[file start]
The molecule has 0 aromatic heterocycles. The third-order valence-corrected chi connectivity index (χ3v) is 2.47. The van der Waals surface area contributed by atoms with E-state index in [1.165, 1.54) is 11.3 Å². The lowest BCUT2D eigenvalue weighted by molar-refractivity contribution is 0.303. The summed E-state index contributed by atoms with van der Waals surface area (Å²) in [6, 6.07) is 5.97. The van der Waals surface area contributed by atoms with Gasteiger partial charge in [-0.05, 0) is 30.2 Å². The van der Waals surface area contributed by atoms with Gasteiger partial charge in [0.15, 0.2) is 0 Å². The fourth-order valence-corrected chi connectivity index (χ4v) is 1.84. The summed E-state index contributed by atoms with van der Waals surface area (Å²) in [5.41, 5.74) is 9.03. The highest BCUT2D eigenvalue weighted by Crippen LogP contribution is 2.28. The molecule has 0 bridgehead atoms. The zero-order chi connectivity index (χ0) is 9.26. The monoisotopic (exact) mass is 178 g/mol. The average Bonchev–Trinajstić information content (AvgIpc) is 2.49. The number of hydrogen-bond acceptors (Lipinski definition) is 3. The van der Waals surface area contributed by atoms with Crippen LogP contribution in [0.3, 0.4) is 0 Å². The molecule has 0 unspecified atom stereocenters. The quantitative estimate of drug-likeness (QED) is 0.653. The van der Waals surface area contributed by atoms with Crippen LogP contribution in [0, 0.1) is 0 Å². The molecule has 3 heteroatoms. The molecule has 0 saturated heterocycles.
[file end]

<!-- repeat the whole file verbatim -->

The molecule has 0 aromatic heterocycles. The third-order valence-corrected chi connectivity index (χ3v) is 2.47. The van der Waals surface area contributed by atoms with E-state index in [1.165, 1.54) is 11.3 Å². The lowest BCUT2D eigenvalue weighted by molar-refractivity contribution is 0.303. The summed E-state index contributed by atoms with van der Waals surface area (Å²) in [6, 6.07) is 5.97. The van der Waals surface area contributed by atoms with Gasteiger partial charge in [-0.05, 0) is 30.2 Å². The van der Waals surface area contributed by atoms with Gasteiger partial charge in [0.15, 0.2) is 0 Å². The fourth-order valence-corrected chi connectivity index (χ4v) is 1.84. The summed E-state index contributed by atoms with van der Waals surface area (Å²) in [5.41, 5.74) is 9.03. The highest BCUT2D eigenvalue weighted by Crippen LogP contribution is 2.28. The molecule has 0 bridgehead atoms. The zero-order chi connectivity index (χ0) is 9.26. The monoisotopic (exact) mass is 178 g/mol. The average Bonchev–Trinajstić information content (AvgIpc) is 2.49. The number of hydrogen-bond acceptors (Lipinski definition) is 3. The van der Waals surface area contributed by atoms with Crippen LogP contribution in [0.3, 0.4) is 0 Å². The molecule has 0 unspecified atom stereocenters. The quantitative estimate of drug-likeness (QED) is 0.653. The van der Waals surface area contributed by atoms with Crippen LogP contribution in [0, 0.1) is 0 Å². The molecule has 3 heteroatoms. The molecule has 0 saturated heterocycles.